China reaching “peak steel” isn’t all bad news – by Clyde Russell (Reuters U.S. – February 4, 2015)

Feb 4 (Reuters) – A term gaining currency among China commodity watchers is “peak steel”, something that sounds ominous, especially to iron ore and metallurgical coal miners. The increasing market consensus is that China is at, or close to, reaching the maximum level of steel output and demand.

If this is the case, it means China’s steel consumption will peak at levels well below what many in the market had expected only a few short years ago. China produced a record 822.7 million tonnes of steel in 2014, roughly half of global output, according to data from the National Bureau of Statistics.

However, this was only 0.9 percent higher than the previous year, representing the slowest annual growth rate in 33 years. Even this modest increase in output was only achieved on the back of a surge in exports of steel products, which jumped 50.5 percent in 2014 to 79.35 million tonnes.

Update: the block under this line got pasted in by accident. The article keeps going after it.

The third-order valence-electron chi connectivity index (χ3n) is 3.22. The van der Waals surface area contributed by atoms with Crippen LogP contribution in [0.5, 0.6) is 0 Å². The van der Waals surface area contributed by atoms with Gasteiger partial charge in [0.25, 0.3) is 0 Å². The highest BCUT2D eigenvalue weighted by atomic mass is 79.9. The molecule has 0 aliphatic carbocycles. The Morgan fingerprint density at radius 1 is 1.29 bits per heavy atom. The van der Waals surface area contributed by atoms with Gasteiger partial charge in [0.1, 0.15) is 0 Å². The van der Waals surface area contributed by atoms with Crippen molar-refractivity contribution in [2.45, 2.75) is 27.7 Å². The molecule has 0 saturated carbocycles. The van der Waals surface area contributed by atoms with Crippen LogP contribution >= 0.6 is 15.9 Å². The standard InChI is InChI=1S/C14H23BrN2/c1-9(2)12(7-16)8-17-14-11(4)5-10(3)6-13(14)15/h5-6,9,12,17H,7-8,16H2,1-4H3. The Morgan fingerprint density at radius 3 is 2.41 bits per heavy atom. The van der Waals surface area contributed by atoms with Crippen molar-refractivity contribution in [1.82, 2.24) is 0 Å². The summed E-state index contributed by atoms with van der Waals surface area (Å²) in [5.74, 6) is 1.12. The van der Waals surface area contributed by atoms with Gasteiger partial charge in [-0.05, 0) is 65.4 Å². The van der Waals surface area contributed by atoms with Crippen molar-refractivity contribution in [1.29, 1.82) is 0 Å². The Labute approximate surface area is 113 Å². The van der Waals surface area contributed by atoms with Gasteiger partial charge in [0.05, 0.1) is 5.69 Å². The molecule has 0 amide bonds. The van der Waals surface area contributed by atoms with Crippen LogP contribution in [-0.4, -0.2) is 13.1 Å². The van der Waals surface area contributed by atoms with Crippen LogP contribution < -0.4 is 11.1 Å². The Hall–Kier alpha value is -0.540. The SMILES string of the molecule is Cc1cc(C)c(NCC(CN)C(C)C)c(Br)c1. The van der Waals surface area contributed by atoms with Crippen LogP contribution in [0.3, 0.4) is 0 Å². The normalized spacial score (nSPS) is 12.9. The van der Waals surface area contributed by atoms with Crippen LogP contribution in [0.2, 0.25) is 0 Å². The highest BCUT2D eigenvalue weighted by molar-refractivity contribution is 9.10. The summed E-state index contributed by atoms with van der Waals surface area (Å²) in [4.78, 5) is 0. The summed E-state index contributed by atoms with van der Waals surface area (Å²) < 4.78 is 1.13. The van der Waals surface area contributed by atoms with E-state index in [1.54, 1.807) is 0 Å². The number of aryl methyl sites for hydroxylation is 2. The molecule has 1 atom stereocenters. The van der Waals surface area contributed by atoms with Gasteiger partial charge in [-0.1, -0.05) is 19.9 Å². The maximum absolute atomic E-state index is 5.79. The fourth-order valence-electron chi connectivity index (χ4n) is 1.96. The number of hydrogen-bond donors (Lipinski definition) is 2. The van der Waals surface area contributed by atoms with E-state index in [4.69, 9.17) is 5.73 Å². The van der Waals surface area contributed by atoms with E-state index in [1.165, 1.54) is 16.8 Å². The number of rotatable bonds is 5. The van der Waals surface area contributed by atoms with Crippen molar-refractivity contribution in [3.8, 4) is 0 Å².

Apparent steel demand in China dropped 3.4 percent to 738 million tonnes, according to the China Iron and Steel Association (CISA).

These figures suggest that the “peak steel” proponents are probably on the right track, especially since a strong rebound in steel demand in 2015 is viewed as unlikely, given expectations of economic growth of around 7 percent and ongoing problems of oversupply in residential housing.

It’s the slowing of economic growth, and the changing nature of that growth from export-led manufacturing and infrastructure to consumer-led consumption, that is the foundation block of most views that China is near peak steel.

To this can be added pressure to cut pollution, which has already resulted in some steel mills cutting output.

Pressure to limit the use of coal will likely result in further idling of steel capacity, especially in Hebei province adjacent to Beijing.

The main consumers of steel in China are, in order, property, machinery, infrastructure, automobiles and appliances, with property being bigger than the other four combined, according to a Jan. 16 research by Swiss bank Julius Baer.

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